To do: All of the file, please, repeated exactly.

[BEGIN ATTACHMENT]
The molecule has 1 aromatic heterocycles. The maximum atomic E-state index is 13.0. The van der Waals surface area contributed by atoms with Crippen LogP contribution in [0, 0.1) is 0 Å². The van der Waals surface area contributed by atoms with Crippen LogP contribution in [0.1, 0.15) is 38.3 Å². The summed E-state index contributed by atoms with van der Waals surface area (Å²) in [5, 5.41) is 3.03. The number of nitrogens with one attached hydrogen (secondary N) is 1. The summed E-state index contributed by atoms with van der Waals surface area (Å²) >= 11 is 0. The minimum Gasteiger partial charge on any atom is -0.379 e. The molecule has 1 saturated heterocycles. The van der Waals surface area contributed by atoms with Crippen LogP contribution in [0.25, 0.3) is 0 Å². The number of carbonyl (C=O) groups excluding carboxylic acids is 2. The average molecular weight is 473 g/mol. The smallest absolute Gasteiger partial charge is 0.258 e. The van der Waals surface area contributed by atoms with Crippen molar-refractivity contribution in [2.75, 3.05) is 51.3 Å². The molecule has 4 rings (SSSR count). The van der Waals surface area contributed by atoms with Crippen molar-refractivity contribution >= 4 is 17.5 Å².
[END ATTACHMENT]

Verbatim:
The molecule has 1 aromatic heterocycles. The maximum atomic E-state index is 13.0. The van der Waals surface area contributed by atoms with Crippen LogP contribution in [0, 0.1) is 0 Å². The van der Waals surface area contributed by atoms with Crippen LogP contribution in [0.1, 0.15) is 38.3 Å². The summed E-state index contributed by atoms with van der Waals surface area (Å²) in [5, 5.41) is 3.03. The number of nitrogens with one attached hydrogen (secondary N) is 1. The summed E-state index contributed by atoms with van der Waals surface area (Å²) >= 11 is 0. The minimum Gasteiger partial charge on any atom is -0.379 e. The molecule has 1 saturated heterocycles. The van der Waals surface area contributed by atoms with Crippen LogP contribution in [0.25, 0.3) is 0 Å². The number of carbonyl (C=O) groups excluding carboxylic acids is 2. The average molecular weight is 473 g/mol. The smallest absolute Gasteiger partial charge is 0.258 e. The van der Waals surface area contributed by atoms with Crippen molar-refractivity contribution in [2.75, 3.05) is 51.3 Å². The molecule has 4 rings (SSSR count). The van der Waals surface area contributed by atoms with Crippen molar-refractivity contribution >= 4 is 17.5 Å².